But if you fondly pass our proffer’d offer,
'Tis not the roundure 3 of your old fac'd walls
Can hide you from our messengers of war;
Though all these English, and their discipline,
Were harbour'd in their rude circumference.
Then, tell us, shall your city call us lord,
In that behalf which we have challeng’d it?

3 'Tis not the roundure, &c.] Roundure means the same as the French rondeur, i. e. the circle. So, in All's lojt by Luft, a tragedy by Rowley, 1633 :

-will she nieet our arms " With an alternate roundure?” Again, in Shakespeare's 21st fonnet:

all things rare,
" That heaven’s air in this huge rondure hems."



Or shall we give the signal to our rage,
And stalk in blood to our poffeffion?

Cit. In brief, we are the king of England's subjects;
For him, and in his right, we hold this town.
K. John. Acknowledge then the king, and let me in.

. That can we not : but he that proves the king, To him will we prove loyal; 'till that time, Have we ramm'd up our gates against the world, K. John. Doth not the crown of England prove the

king And, if not that, I bring you witnesses, Twice fifteen thousand hearts of England's breed,

Faulc. Bastards, and else.
K. John.--To verify our title with their lives.
K. Philip. As many, and as well-born bloods as

Faulc. Some bastards too.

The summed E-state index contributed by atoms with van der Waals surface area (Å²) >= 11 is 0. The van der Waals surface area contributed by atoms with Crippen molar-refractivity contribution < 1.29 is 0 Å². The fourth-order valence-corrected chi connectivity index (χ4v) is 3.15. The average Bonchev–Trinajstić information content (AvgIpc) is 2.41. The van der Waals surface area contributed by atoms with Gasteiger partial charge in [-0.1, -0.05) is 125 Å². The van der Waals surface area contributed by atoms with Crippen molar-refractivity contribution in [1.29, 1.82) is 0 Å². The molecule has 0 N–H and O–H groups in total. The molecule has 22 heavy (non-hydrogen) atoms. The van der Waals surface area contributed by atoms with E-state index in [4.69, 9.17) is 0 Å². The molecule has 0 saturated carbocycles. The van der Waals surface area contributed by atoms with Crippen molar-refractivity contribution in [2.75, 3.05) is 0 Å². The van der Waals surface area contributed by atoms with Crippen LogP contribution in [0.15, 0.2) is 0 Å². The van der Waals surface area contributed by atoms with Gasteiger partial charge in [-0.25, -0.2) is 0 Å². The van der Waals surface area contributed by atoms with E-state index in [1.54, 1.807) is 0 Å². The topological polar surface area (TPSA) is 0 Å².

K. Pbil.--Stand in his face, to contradict his claim.
Cit. 'Till you compound whose right is worthiest,
We, for the worthieit, hold the right from both.

K. John. Then God forgive the fin of all those souls, That to their everlasting residence, Before the dew of evening fall, shall fleet, In dreadful trial of our kingdom's king! K. Phil. Amen, Amen! –Mount, chevaliers ! to

arms! Faulo. Saint George,—that swing'd the dragon, and

e'er fince,
Sits on his horseback at mine hostess? door,
Teach us some fence !-Sirrah, were I at home,
At your den, firrah, with your lioness,
I'd set an ox-head to your lion's hide 4,
And make a monster of you.-

[To Muftria. Auft. Peace ; no more. ** I'd set an ox-bead to your lion's bide,] So, in the old spurious play of K. John:

" But let the frolick Frenchman take no fcorn,
“ If Philip front him with an English horn.” Steevens.
D 2


Faulc. O, tremble; for you hear the lion roar.
K. John. Up higher to the plain; where we'll set

In best appointment, all our regiments.

Faulo. Speed then, to take advantage of the field.

K. Phil. It shall be so ;-and at the other hill Command the rest to stand. --God, and our right!


[blocks in formation]

After excursions, enter the Herald of France, with trumpets,

to the gates.